THIS COLLECTION OF SHORT STORIES AND VIGNETTES MARKED ERNEST HEMINGWAY'S AMERICAN DEBUT AND MADE HIM FAMOUS
When In Our Time was published in 1925, it was praised by Ford Madox Ford, John Dos Passos, and F. Scott Fitzgerald for its simple and precise use of language to convey a wide range of complex emotions, and it earned Hemingway a place beside Sherwood Anderson and Gertrude Stein among the most promising American writers of that period. In Our Time contains several early Hemingway classics, including the famous Nick Adams stories "Indian Camp," "The Doctor and the Doctor's Wife," "The Three Day Blow," and "The Battler," and introduces readers to the hallmarks of the Hemingway style: a lean, tough prose -- enlivened by an car for the colloquial and an eye for the realistic that suggests, through the simplest of statements, a sense of moral value and a clarity of heart.
Now recognized as one of the most original short story collections in twentieth-century literature, In Our Time provides a key to Hemingway's later works.
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December 31, 1924
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Excerpt from In Our Time by Ernest Hemingway
At the lake shore there was another rowboat drawn up. The two Indians stood waiting.
Nick and his father got in the stern of the boat and the Indians shoved it off and one of them got in to row. Uncle George sat in the stern of the camp rowboat. The young Indian shoved the camp boat off and got in to row Uncle George.
The two boats started off in the dark. Nick heard the oarlocks of the other boat quite a way ahead of them in the mist. The Indians rowed with quick choppy strokes. Nick lay back with his father's arm around him. It was cold on the water. The Indian who was rowing them was working very hard, but the other boat moved further ahead in the mist all the time.
"Where are we going, Dad " Nick asked.
"Over to the Indian camp. There is an Indian lady very sick."
"Oh," said Nick.
Across the bay they found the other boat beached. Uncle George was smoking a cigar in the dark. The young Indian pulled the boat way up on the beach. Uncle George gave both the Indians cigars.
They walked up from the beach through a meadow that was soaking wet with dew, following the young Indian who carried a lantern. Then they went into the woods and followed a trail that led to the logging road that ran back into the hills. It was much lighter on the logging road as the timber was cut away on both sides. The young Indian stopped and blew out his lantern and they all walked on along the road.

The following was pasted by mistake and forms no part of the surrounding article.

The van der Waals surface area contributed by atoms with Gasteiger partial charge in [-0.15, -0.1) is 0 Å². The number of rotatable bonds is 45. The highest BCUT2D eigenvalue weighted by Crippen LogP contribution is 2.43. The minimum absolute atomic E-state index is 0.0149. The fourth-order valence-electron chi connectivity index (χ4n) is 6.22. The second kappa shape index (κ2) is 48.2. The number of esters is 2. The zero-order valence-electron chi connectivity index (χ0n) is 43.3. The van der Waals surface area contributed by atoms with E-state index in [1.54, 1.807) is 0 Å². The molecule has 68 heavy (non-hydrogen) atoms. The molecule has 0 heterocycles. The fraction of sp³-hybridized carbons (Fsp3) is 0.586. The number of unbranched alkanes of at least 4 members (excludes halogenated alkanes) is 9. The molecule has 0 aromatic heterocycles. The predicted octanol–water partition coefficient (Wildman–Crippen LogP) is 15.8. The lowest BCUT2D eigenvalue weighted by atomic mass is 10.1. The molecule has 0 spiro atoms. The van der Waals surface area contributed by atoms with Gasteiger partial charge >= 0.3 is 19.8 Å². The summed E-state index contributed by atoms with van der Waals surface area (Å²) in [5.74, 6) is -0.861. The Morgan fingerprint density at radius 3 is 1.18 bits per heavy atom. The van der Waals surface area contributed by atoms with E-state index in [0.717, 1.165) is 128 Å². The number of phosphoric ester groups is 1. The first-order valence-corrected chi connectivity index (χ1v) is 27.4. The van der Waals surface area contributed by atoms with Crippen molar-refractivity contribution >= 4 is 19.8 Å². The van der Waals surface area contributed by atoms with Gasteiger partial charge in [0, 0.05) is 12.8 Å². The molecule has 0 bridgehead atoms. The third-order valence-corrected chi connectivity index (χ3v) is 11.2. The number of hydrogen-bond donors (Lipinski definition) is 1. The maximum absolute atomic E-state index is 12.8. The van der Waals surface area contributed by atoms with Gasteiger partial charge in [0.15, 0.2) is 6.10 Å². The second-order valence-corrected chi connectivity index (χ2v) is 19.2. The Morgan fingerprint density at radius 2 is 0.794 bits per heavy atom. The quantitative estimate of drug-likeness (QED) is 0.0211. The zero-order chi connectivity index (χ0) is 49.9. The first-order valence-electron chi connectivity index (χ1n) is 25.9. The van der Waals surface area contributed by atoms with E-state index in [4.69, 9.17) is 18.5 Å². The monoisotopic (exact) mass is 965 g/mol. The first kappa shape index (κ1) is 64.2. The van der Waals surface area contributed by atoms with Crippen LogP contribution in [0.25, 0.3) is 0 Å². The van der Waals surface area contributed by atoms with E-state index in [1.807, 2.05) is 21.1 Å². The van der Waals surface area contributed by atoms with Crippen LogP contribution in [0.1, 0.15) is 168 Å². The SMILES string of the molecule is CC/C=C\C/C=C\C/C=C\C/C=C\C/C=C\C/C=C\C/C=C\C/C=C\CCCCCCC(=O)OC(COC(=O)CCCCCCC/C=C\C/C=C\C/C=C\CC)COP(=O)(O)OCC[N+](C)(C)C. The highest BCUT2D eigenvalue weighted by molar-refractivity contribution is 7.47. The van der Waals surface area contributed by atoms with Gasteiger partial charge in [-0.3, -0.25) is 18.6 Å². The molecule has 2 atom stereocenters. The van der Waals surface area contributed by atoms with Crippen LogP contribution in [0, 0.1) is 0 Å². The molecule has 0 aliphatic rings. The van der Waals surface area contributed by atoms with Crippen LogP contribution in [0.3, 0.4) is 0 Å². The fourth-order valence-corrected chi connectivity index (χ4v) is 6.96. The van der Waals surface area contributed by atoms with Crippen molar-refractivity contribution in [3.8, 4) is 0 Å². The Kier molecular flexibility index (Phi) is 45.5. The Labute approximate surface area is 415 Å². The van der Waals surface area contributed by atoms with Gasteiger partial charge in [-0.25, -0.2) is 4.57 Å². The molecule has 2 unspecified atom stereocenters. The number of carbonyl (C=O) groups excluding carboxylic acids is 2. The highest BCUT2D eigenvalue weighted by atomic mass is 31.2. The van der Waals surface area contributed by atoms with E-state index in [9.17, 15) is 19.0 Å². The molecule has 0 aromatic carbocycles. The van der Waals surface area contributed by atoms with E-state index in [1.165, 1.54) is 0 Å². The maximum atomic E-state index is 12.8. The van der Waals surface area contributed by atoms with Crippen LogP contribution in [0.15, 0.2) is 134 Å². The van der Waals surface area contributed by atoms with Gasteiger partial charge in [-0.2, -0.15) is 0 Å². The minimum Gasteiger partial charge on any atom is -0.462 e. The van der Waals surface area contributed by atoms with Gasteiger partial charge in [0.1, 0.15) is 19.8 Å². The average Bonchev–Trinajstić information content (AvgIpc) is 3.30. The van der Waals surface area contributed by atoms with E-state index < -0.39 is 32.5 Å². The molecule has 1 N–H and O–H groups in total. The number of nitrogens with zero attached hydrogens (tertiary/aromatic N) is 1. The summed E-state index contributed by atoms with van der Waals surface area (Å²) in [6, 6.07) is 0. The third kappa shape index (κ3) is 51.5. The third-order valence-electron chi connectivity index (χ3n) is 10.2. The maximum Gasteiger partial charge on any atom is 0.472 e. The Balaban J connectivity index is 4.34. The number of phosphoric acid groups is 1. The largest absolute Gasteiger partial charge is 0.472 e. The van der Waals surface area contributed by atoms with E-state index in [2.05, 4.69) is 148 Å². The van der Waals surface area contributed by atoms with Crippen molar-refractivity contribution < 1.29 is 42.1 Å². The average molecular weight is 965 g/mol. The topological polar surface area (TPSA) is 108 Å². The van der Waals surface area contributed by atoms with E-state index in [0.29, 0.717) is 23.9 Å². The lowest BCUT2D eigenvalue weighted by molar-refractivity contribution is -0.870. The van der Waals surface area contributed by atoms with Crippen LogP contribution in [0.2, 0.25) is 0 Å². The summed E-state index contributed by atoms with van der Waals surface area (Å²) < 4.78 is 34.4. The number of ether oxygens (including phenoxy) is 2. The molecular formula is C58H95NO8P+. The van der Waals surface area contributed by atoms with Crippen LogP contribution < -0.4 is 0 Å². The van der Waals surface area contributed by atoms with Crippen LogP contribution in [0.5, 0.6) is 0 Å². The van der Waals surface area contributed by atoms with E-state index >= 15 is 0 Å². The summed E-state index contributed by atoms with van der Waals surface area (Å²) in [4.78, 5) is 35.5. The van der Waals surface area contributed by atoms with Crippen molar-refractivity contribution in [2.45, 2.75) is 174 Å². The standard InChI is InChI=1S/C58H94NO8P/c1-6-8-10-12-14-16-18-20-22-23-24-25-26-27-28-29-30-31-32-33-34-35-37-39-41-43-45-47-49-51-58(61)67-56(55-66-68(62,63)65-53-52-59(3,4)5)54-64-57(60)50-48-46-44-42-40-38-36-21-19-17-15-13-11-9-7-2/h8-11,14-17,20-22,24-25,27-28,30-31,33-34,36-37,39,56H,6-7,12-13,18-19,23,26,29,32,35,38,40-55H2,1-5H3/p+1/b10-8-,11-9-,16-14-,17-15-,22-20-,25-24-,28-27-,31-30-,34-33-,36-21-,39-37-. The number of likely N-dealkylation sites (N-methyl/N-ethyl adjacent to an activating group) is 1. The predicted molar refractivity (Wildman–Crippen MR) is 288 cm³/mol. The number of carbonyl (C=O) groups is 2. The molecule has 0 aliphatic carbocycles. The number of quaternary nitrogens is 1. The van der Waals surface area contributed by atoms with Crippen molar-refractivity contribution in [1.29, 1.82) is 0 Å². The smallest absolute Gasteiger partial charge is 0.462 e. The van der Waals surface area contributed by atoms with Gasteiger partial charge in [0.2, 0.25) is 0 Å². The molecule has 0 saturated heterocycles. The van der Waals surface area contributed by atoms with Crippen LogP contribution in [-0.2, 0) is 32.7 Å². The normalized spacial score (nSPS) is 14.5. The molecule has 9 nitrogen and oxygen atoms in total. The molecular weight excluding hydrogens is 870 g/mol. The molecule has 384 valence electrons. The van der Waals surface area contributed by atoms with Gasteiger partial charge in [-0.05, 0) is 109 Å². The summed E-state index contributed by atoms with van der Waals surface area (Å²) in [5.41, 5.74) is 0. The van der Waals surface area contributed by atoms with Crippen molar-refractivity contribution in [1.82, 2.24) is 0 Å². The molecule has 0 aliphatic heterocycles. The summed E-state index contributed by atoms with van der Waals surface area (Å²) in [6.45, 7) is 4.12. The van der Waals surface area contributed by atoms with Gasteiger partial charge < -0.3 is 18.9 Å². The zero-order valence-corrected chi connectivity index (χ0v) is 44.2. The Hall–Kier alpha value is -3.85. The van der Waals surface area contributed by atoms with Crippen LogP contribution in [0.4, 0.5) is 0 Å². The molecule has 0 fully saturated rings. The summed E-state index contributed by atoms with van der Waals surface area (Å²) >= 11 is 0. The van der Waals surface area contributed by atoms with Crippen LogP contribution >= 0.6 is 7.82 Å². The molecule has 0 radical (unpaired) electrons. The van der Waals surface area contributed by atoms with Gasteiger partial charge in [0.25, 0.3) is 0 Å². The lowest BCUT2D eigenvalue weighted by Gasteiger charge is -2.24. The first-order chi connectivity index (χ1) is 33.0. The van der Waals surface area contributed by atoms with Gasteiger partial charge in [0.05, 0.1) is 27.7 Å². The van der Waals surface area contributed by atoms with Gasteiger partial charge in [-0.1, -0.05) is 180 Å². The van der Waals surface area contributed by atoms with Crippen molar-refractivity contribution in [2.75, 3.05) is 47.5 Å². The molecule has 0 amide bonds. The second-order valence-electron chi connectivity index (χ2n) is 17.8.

They came around a bend and a dog came out barking. Ahead were the lights of the shanties where the Indian bark peelers lived. More dogs rushed out at them. The two Indians sent them back to the shanties. In the shanty nearest the road there was a light in the window. An old woman stood in the doorway holding a lamp.
Inside on a wooden bunk lay a young Indian woman. She had been trying to have her baby for two days. All the old women in the camp had been helping her. The men had moved off up the road to sit in the dark and smoke out of range of the noise she made. She screamed just as Nick and the two Indians followed his father and Uncle George into the shanty. She lay in the lower bunk, very big under a quilt. Her head was turned to one side. In the upper bunk was her husband. He had cut his foot very badly with an ax three days before. He was smoking a pipe. The room smelled very bad.
Nick's father ordered some water to be put on the stove, and while it was heating he spoke to Nick.
"This lady is going to have a baby, Nick," he said.
"I know," said Nick.
"You don't know," said his father. "Listen to me. What she is going through is called being in labor. The baby wants to be born and she wants it to be born. All her muscles are trying to get the baby born. That is what is happening when she screams."
"I see," Nick said.